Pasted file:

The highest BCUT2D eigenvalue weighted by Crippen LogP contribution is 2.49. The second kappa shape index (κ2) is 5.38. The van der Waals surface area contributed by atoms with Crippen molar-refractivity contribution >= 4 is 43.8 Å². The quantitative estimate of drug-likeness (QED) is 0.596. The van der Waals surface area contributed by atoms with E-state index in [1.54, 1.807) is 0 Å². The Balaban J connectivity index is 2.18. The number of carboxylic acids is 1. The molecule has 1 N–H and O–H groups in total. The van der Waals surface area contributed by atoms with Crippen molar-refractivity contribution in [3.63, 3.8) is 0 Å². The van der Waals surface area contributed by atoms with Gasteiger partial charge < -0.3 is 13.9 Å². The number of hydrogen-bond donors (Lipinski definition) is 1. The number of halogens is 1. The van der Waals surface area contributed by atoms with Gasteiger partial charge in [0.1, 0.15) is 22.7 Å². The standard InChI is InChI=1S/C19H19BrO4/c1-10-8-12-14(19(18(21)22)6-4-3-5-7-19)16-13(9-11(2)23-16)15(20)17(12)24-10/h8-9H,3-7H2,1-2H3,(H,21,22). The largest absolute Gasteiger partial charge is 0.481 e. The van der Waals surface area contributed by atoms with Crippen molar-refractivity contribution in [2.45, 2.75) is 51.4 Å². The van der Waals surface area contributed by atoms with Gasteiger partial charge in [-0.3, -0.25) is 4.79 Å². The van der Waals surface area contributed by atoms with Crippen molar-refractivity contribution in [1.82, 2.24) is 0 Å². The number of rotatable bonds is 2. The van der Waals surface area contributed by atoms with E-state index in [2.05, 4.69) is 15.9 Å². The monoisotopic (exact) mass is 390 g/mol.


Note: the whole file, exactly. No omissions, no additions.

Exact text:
The highest BCUT2D eigenvalue weighted by Crippen LogP contribution is 2.49. The second kappa shape index (κ2) is 5.38. The van der Waals surface area contributed by atoms with Crippen molar-refractivity contribution >= 4 is 43.8 Å². The quantitative estimate of drug-likeness (QED) is 0.596. The van der Waals surface area contributed by atoms with E-state index in [1.54, 1.807) is 0 Å². The Balaban J connectivity index is 2.18. The number of carboxylic acids is 1. The molecule has 1 N–H and O–H groups in total. The van der Waals surface area contributed by atoms with Crippen molar-refractivity contribution in [3.63, 3.8) is 0 Å². The van der Waals surface area contributed by atoms with Gasteiger partial charge < -0.3 is 13.9 Å². The number of hydrogen-bond donors (Lipinski definition) is 1. The number of halogens is 1. The van der Waals surface area contributed by atoms with Gasteiger partial charge in [0.1, 0.15) is 22.7 Å². The standard InChI is InChI=1S/C19H19BrO4/c1-10-8-12-14(19(18(21)22)6-4-3-5-7-19)16-13(9-11(2)23-16)15(20)17(12)24-10/h8-9H,3-7H2,1-2H3,(H,21,22). The largest absolute Gasteiger partial charge is 0.481 e. The van der Waals surface area contributed by atoms with Crippen molar-refractivity contribution in [2.45, 2.75) is 51.4 Å². The van der Waals surface area contributed by atoms with Gasteiger partial charge in [-0.3, -0.25) is 4.79 Å². The van der Waals surface area contributed by atoms with Crippen molar-refractivity contribution in [1.82, 2.24) is 0 Å². The number of rotatable bonds is 2. The van der Waals surface area contributed by atoms with E-state index in [2.05, 4.69) is 15.9 Å². The monoisotopic (exact) mass is 390 g/mol.